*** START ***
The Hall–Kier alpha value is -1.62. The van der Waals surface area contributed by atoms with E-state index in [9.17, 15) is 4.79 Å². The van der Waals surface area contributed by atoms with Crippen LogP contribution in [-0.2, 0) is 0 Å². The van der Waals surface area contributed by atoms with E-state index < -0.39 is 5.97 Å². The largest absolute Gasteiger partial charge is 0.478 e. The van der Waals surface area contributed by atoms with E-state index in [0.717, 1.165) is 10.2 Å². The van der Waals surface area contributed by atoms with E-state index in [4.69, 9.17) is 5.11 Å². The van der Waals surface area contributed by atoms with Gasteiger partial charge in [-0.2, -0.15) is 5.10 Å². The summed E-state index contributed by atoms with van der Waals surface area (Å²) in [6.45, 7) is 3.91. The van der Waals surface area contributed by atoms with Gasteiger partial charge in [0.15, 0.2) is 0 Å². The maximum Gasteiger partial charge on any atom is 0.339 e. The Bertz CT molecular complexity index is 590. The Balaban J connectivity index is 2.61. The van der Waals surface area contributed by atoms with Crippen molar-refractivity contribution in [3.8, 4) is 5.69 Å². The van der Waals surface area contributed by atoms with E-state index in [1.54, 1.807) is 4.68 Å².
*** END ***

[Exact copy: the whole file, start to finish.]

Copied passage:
The Hall–Kier alpha value is -1.62. The van der Waals surface area contributed by atoms with E-state index in [9.17, 15) is 4.79 Å². The van der Waals surface area contributed by atoms with Crippen LogP contribution in [-0.2, 0) is 0 Å². The van der Waals surface area contributed by atoms with E-state index < -0.39 is 5.97 Å². The largest absolute Gasteiger partial charge is 0.478 e. The van der Waals surface area contributed by atoms with E-state index in [0.717, 1.165) is 10.2 Å². The van der Waals surface area contributed by atoms with E-state index in [4.69, 9.17) is 5.11 Å². The van der Waals surface area contributed by atoms with Gasteiger partial charge in [-0.2, -0.15) is 5.10 Å². The summed E-state index contributed by atoms with van der Waals surface area (Å²) in [6.45, 7) is 3.91. The van der Waals surface area contributed by atoms with Gasteiger partial charge in [0.15, 0.2) is 0 Å². The maximum Gasteiger partial charge on any atom is 0.339 e. The Bertz CT molecular complexity index is 590. The Balaban J connectivity index is 2.61. The van der Waals surface area contributed by atoms with Crippen molar-refractivity contribution in [3.8, 4) is 5.69 Å². The van der Waals surface area contributed by atoms with E-state index in [1.54, 1.807) is 4.68 Å².